• Hydroxyzine Hydroxyzine A histamine h1 receptor antagonist that is effective in the treatment of chronic urticaria, dermatitis, and histamine-mediated pruritus. Unlike its major metabolite cetirizine, it does cause drowsiness. It is also effective as an antiemetic, for relief of anxiety and tension, and as a sedative. Antihistamines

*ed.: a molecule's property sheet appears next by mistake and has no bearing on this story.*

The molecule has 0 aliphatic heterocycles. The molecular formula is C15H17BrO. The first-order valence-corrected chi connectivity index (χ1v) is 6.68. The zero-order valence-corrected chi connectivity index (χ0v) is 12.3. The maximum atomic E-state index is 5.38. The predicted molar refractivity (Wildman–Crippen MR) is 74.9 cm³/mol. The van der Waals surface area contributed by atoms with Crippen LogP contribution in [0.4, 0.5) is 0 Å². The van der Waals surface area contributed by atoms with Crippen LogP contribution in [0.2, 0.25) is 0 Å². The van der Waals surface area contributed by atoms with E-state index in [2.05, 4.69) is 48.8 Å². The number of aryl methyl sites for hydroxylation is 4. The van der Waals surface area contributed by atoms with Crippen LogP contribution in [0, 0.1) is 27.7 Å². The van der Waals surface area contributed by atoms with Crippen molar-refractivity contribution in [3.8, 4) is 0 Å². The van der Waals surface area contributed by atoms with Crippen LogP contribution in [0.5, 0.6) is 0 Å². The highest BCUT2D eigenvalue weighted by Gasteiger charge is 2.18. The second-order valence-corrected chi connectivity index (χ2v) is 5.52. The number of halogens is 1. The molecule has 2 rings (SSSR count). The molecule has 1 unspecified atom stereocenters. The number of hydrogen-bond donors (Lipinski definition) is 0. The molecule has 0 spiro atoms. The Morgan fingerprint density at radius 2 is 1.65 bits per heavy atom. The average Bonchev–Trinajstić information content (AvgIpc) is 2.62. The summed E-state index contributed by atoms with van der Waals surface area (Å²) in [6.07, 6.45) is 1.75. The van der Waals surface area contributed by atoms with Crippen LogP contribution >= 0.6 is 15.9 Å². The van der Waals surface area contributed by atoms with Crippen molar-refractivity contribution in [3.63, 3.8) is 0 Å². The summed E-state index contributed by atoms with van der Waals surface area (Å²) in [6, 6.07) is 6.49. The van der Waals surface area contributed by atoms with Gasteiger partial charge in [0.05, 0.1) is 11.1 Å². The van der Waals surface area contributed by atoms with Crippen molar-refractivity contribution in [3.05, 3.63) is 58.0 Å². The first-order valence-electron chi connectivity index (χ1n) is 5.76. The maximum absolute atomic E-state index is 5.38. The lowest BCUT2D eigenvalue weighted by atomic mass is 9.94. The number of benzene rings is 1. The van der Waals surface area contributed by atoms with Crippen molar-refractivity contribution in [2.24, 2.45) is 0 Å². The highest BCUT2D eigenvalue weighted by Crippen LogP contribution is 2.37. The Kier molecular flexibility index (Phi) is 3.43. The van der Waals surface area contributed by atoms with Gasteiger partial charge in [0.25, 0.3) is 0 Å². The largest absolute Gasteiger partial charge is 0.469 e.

• Diphenhydramine Diphenhydramine A histamine h1 antagonist used as an antiemetic, antitussive, for dermatoses and pruritus, for hypersensitivity reactions, as a hypnotic, an antiparkinson, and as an ingredient in common cold preparations. It has some undesired antimuscarinic and sedative effects. Antihistamines

Differential Diagnosis